Toxocara eggs in public places worldwide - A systematic review and meta-analysis

Y. Fakhri, R.B. Gasser, A. Rostami, C.-K. Fan, S.M. Ghasemi, M. Javanian, M. Bayani, B. Armoon, B. Moradi

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84 Citations (Scopus)


Toxocariasis is a neglected tropical disease of humans. Although many studies have indicated or shown that environmental contamination with Toxocara species eggs is a major risk factor for toxocariasis in humans, there has been no comprehensive analysis of published data or information. Here, we conducted the first systematic review and meta-analysis of current literature to assess the global prevalence of Toxocara eggs in public places (including beaches, parks and playgrounds). We conducted searches of the PubMed, Embase, Scopus, and Science Direct databases for relevant studies published until 20 April 2018, and assessed the prevalence rates of Toxocara eggs in public places. We used the random effects model to calculate pooled prevalence estimates, with 95% confidence intervals (CIs), and analysed data in relation to WHO geographical regions. Subgroup analysis and meta-regressions regarding the geographical and environmental variables were also performed. Of 2384 publications identified, 109 studies that tested 42,797 soil samples in 40 countries were included in the meta-analysis. The pooled global prevalence of Toxocara eggs in public places was 21% (95% CI, 16–27%; 13,895/42,797). The estimated prevalence rates in the different WHO regions ranged from 13% to 35%: Western Pacific (35%; 95% CI, 15–58%), Africa (27%; 95% CI, 11–47%), South America (25%; 95% CI, 13–33%), South-East Asia (21%; 95% CI, 3–49%), Middle East and North Africa (18%; 95% CI, 11–24%), Europe (18%; 95% CI, 14–22%), and North and Central Americas (13%; 95% CI, 8–23%). A high prevalence was significantly associated with high geographical longitude (P = 0.04), low latitude (P = 0.02) and high relative environmental humidity (P = 0.04). This meta-analysis of data from published records indicates that public places are often heavily contaminated with eggs of Toxocara. This finding calls for measures to reduce the potential risk of infection and disease in humans.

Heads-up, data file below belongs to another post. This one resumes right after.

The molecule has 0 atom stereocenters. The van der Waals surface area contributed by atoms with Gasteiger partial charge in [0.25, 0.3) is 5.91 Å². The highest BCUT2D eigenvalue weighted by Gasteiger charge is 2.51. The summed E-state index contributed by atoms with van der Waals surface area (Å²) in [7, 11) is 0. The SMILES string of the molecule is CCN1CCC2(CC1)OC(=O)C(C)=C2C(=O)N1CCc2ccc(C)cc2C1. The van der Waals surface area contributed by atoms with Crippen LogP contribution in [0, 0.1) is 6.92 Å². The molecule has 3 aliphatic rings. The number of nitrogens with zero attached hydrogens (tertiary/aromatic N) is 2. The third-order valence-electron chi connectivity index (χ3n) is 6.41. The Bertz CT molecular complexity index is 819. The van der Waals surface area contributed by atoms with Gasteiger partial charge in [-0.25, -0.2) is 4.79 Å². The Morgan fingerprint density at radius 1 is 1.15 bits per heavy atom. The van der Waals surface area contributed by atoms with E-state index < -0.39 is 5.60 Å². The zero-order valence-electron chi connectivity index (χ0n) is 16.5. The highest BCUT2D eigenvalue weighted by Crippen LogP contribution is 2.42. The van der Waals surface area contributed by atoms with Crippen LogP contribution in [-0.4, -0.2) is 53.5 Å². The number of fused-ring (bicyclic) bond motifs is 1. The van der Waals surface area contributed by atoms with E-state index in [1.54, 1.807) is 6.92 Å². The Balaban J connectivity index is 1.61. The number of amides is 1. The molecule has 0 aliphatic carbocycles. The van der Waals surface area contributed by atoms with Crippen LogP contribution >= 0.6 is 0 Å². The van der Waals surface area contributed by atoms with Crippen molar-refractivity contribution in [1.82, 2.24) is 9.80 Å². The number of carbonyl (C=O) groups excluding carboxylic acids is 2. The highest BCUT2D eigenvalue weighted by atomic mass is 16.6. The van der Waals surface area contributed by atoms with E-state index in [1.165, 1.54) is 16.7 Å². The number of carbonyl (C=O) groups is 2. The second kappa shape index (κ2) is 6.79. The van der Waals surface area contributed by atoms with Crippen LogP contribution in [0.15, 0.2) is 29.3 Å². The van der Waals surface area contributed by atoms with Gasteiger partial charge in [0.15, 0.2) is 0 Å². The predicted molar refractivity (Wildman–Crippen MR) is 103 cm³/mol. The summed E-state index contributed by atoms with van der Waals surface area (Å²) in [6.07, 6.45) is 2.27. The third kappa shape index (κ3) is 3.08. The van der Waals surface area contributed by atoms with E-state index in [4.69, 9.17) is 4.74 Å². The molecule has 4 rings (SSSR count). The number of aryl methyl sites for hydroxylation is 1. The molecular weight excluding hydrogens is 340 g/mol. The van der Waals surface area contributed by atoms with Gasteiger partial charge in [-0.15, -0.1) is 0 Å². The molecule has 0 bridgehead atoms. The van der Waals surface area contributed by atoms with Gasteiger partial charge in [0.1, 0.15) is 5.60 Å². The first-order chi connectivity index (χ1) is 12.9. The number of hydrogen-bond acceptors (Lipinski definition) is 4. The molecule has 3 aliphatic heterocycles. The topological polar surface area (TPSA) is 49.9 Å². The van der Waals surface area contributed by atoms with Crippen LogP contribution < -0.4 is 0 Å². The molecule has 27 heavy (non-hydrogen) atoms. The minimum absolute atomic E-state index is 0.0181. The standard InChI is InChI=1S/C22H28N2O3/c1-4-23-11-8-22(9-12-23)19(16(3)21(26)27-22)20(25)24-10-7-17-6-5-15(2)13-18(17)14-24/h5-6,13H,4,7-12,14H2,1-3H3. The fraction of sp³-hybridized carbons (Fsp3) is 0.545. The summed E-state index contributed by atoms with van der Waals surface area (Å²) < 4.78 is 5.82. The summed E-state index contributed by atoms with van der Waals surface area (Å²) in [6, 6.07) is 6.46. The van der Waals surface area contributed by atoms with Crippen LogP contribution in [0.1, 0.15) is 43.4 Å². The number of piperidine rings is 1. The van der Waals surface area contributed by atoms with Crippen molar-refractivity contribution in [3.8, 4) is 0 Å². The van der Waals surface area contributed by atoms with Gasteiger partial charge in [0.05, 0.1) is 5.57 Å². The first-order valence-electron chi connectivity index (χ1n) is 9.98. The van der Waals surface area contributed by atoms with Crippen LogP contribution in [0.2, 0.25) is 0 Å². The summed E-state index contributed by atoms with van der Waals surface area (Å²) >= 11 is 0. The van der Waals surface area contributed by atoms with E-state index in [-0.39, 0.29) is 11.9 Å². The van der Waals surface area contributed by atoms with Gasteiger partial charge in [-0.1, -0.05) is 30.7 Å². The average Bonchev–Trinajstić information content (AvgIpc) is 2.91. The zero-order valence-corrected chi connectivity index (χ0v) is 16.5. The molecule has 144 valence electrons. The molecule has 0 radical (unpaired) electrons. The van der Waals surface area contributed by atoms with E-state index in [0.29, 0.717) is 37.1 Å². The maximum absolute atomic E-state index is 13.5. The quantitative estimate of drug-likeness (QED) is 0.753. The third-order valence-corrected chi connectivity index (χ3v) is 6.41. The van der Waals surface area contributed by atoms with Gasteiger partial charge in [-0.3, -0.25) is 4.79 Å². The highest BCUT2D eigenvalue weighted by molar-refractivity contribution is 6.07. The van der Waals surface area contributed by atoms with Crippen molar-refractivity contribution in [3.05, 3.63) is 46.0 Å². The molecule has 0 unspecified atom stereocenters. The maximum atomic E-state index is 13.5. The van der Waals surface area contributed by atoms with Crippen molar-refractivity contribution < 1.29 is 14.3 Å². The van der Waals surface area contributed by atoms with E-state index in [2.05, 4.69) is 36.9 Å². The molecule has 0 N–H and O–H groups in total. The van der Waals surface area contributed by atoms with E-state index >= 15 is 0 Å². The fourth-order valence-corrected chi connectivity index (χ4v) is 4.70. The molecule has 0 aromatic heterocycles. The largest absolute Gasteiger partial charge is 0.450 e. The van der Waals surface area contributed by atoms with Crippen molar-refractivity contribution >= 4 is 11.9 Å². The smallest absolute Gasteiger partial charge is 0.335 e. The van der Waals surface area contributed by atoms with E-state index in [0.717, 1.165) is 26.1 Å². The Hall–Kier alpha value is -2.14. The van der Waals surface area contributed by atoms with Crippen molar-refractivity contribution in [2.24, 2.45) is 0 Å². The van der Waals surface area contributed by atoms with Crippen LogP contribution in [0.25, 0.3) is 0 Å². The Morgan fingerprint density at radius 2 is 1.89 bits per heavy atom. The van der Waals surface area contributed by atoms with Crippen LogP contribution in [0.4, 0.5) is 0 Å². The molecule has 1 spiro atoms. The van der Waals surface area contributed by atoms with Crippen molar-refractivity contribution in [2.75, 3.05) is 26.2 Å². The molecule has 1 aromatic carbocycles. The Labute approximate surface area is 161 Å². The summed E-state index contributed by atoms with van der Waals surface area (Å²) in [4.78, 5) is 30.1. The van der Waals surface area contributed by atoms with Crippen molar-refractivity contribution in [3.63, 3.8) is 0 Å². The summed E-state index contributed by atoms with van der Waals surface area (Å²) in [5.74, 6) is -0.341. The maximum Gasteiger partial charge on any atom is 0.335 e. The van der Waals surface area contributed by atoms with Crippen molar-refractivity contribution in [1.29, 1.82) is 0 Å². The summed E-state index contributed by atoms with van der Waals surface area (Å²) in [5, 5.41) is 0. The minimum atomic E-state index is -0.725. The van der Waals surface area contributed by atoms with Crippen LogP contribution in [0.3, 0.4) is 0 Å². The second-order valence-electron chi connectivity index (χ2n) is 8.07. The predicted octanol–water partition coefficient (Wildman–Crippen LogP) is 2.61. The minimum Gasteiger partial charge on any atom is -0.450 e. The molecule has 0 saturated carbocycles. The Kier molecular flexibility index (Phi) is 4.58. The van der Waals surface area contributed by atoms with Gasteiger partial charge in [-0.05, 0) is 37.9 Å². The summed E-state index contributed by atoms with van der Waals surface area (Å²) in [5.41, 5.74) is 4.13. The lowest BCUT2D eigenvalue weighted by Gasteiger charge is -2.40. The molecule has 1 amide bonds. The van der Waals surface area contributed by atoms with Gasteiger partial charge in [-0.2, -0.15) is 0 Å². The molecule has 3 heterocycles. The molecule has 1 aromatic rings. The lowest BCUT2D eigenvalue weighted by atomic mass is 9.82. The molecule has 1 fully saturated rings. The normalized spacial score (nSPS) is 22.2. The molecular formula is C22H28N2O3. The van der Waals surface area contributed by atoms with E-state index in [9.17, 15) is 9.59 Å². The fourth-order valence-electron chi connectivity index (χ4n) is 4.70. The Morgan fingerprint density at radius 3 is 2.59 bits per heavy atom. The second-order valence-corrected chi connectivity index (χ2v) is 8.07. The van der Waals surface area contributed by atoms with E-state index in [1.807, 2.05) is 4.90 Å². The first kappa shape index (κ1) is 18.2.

Original languageEnglish
JournalEnvironmental Pollution
Publication statusPublished - 2018


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